If Americans were able to compare the public statements many of our leaders have made with classified data, this credibility gulf would be immediately observable. Naturally, I am not authorized to divulge classified material to the public. But I am legally able to share it with members of Congress. I have accordingly provided a much fuller accounting in a classified report to several members of Congress, both Democrats and Republicans, senators and House members.

When it comes to deciding what matters are worth plunging our nation into war and which are not, our senior leaders owe it to the nation and to the uniformed members to be candid – graphically, if necessary – in telling them what’s at stake and how expensive potential success is likely to be. U.S. citizens and their elected representatives can decide if the risk to blood and treasure is worth it.

Likewise when having to decide whether to continue a war, alter its aims or to close off a campaign that cannot be won at an acceptable price, our senior leaders have an obligation to tell Congress and American people the unvarnished truth and let the people decide what course of action to choose. That is the very essence of civilian control of the military. The American people deserve better than what they’ve gotten from their senior uniformed leaders over the last number of years. Simply telling the truth would be a good start.

[Read entire article at Reader-Supported News]

[Read entire article at Armed Forces Journal]

Related Previous PeacePundit Posts

US Ends Iraq War… Again… Really?

October 23, 2011

Last Friday, Oct 21, President Obama declared the Iraq War “over”. He said “the rest of our troops in Iraq will come home by the end of the year.” He and US defense officials wanted to leave a few thousand soldiers there as trainers, but Iraq would not grant them immunity from prosecution, so Obama decided to withdraw all US troops. That’s the good news.

The bad news is that this isn’t the first time Obama has “ended” the Iraq War. On August 31, 2010, he announced the withdrawal of “the last US combat brigade from Iraq”. That description was highly misleading. About 50,000 US Army troops stayed in Iraq, most of them combat troops. Worse, an even larger number of private military contractors (aka mercenaries) also stayed. US combat casualties, not to mention Iraqi civilian casualties, continued to rise — in fact, the US military death rate spiked in June 2011. Since that first “ending” of the Iraq War, over 50 US troops died in Iraq, bringing the sad toll-to-date to 4479.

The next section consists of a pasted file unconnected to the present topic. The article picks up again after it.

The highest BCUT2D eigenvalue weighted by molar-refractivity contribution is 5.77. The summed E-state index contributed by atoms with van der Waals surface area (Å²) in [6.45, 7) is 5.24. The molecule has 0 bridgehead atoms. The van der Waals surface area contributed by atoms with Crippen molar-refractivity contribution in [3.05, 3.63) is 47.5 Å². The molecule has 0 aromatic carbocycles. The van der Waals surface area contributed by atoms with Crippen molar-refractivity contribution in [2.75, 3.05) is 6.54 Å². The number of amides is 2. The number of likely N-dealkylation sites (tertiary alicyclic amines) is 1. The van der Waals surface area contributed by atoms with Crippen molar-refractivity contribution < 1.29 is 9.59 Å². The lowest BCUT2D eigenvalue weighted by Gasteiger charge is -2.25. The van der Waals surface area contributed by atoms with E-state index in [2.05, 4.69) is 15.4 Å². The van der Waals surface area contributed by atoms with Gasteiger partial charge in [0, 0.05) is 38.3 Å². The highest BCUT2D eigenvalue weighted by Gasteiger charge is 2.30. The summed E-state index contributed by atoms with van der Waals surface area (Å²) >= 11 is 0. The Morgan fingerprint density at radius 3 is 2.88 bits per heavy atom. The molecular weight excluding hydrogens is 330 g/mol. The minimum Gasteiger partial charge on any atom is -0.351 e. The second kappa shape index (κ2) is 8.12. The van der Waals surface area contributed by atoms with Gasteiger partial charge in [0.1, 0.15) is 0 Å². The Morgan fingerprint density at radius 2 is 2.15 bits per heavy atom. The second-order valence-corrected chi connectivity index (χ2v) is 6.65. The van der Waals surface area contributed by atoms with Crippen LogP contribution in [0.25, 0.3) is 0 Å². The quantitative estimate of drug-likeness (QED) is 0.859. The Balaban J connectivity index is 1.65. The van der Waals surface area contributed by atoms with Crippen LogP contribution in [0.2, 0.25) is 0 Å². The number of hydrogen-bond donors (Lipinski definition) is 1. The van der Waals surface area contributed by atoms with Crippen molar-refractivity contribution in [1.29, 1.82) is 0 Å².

And this time? Is Obama’s claim that all US combat troops in Iraq will come home by the end of the year true this time?

Answer: Perhaps more true than before, but there is still some “fine print” he didn’t mention in last Friday’s speech. Supposedly the US State Department will take over operations in Iraq from the Department of Defense. State Department officials have built a large force of military contractors to provide security for American diplomats and US facilities. But the Defense Department will not be totally out of the picture: a small number of US Marines will remain in Iraq to guard the US embassy and two consulates.

In addition to the “fine print” that Obama didn’t mention, there have also been statements from other US and Iraqi officials that contradict Obama’s claim that all US combat troops will be withdrawn. Deputy National Security Adviser Denis McDonough states that the United States will continue to train Iraq’s military. Will the trainers be US military troops, military contractors, or civilians? Qubad Talabani, the Kurdistan regional government representative in Washington and the son of Iraq’s president, said “As part of a new agreement there will be Americans in Iraq training and assisting the Iraqi armed forces. These Americans will not be combat troops but they will be US soldiers.” Huh? Didn’t the deal to leave military trainers in Iraq fall through?

So what is the truth? We will find out.

Until then, I will remain cautiously pessimistic.

Related PeacePundit Posts

Lee, Jones, 93 House Members Demand Complete, Quick Iraq Withdrawal

July 29, 2011

On July 27, 93 House members led by representatives Barbara Lee and Walter Jones released a letter to President Obama calling for a complete US military withdrawal from Iraq by December 2011, as required by the US-Iraq pact of 2008.

In contrast, senior military and other administration officials have encouraged Iraq to “request” that US troops remain in Iraq indefinitely.

Lee’s letter challenges the president at a key moment: when the US debt-ceiling is being debated. Withdrawing the remaining 47,000 American troops (plus a large number of military contractors) from Iraq would save US taxpayer $50 billion annually.

The Lee-Jones Letter

July 22, 2011

The Honorable Barack Obama
President of the United States
The White House
1600 Pennsylvania Avenue, N.W.
Washington, D.C. 20500

Dear Mr. President,